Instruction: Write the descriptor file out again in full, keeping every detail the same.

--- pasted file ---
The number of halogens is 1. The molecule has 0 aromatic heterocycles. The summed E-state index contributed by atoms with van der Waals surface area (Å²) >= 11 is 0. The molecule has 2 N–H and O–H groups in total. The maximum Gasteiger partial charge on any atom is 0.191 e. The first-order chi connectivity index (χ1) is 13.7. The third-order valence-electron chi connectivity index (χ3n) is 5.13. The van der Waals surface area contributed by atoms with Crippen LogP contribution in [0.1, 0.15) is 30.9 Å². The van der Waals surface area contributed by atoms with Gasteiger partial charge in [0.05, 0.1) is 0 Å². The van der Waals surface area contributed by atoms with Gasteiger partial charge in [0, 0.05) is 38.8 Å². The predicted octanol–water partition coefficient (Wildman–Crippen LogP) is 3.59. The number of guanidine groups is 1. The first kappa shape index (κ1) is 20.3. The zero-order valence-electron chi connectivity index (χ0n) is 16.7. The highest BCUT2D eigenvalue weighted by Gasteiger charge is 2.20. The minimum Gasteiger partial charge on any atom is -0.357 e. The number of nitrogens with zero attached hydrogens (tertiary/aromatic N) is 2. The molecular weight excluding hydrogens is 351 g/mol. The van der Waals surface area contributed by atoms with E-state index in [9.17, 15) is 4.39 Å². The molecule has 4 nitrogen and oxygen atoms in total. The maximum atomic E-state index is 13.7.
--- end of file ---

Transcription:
The number of halogens is 1. The molecule has 0 aromatic heterocycles. The summed E-state index contributed by atoms with van der Waals surface area (Å²) >= 11 is 0. The molecule has 2 N–H and O–H groups in total. The maximum Gasteiger partial charge on any atom is 0.191 e. The first-order chi connectivity index (χ1) is 13.7. The third-order valence-electron chi connectivity index (χ3n) is 5.13. The van der Waals surface area contributed by atoms with Crippen LogP contribution in [0.1, 0.15) is 30.9 Å². The van der Waals surface area contributed by atoms with Gasteiger partial charge in [0.05, 0.1) is 0 Å². The van der Waals surface area contributed by atoms with Gasteiger partial charge in [0, 0.05) is 38.8 Å². The predicted octanol–water partition coefficient (Wildman–Crippen LogP) is 3.59. The number of guanidine groups is 1. The first kappa shape index (κ1) is 20.3. The zero-order valence-electron chi connectivity index (χ0n) is 16.7. The highest BCUT2D eigenvalue weighted by Gasteiger charge is 2.20. The minimum Gasteiger partial charge on any atom is -0.357 e. The number of nitrogens with zero attached hydrogens (tertiary/aromatic N) is 2. The molecular weight excluding hydrogens is 351 g/mol. The van der Waals surface area contributed by atoms with E-state index in [9.17, 15) is 4.39 Å². The molecule has 4 nitrogen and oxygen atoms in total. The maximum atomic E-state index is 13.7.